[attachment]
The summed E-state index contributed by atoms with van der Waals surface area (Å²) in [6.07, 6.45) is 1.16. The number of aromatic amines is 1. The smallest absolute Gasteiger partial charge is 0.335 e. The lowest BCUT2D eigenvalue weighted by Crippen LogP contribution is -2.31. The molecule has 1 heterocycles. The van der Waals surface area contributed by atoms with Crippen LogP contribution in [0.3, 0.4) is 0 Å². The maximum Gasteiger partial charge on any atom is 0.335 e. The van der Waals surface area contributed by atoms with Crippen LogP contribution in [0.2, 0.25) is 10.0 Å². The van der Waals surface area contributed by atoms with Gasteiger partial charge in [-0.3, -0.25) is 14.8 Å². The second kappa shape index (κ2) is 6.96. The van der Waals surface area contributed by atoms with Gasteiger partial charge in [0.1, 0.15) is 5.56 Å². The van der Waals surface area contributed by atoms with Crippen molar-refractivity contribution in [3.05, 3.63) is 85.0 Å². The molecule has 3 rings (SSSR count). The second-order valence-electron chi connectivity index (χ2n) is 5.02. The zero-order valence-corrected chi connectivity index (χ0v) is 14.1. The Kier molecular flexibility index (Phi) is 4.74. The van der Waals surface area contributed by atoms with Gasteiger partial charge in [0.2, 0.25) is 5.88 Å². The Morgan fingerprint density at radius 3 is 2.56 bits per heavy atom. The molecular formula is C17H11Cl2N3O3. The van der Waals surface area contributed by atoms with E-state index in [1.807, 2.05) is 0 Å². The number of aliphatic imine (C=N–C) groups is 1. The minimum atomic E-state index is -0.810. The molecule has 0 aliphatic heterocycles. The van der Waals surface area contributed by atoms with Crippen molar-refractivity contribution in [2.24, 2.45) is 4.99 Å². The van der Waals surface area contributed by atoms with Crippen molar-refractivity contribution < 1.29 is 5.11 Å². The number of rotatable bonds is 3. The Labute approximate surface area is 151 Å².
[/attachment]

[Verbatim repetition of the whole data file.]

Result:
The summed E-state index contributed by atoms with van der Waals surface area (Å²) in [6.07, 6.45) is 1.16. The number of aromatic amines is 1. The smallest absolute Gasteiger partial charge is 0.335 e. The lowest BCUT2D eigenvalue weighted by Crippen LogP contribution is -2.31. The molecule has 1 heterocycles. The van der Waals surface area contributed by atoms with Crippen LogP contribution in [0.3, 0.4) is 0 Å². The maximum Gasteiger partial charge on any atom is 0.335 e. The van der Waals surface area contributed by atoms with Crippen LogP contribution in [0.2, 0.25) is 10.0 Å². The van der Waals surface area contributed by atoms with Gasteiger partial charge in [-0.3, -0.25) is 14.8 Å². The second kappa shape index (κ2) is 6.96. The van der Waals surface area contributed by atoms with Gasteiger partial charge in [0.1, 0.15) is 5.56 Å². The van der Waals surface area contributed by atoms with Crippen molar-refractivity contribution in [3.05, 3.63) is 85.0 Å². The molecule has 3 rings (SSSR count). The second-order valence-electron chi connectivity index (χ2n) is 5.02. The zero-order valence-corrected chi connectivity index (χ0v) is 14.1. The Kier molecular flexibility index (Phi) is 4.74. The van der Waals surface area contributed by atoms with Gasteiger partial charge in [0.2, 0.25) is 5.88 Å². The Morgan fingerprint density at radius 3 is 2.56 bits per heavy atom. The molecular formula is C17H11Cl2N3O3. The van der Waals surface area contributed by atoms with E-state index in [1.807, 2.05) is 0 Å². The number of aliphatic imine (C=N–C) groups is 1. The minimum atomic E-state index is -0.810. The molecule has 0 aliphatic heterocycles. The van der Waals surface area contributed by atoms with Crippen molar-refractivity contribution in [2.24, 2.45) is 4.99 Å². The van der Waals surface area contributed by atoms with Crippen molar-refractivity contribution < 1.29 is 5.11 Å². The number of rotatable bonds is 3. The Labute approximate surface area is 151 Å².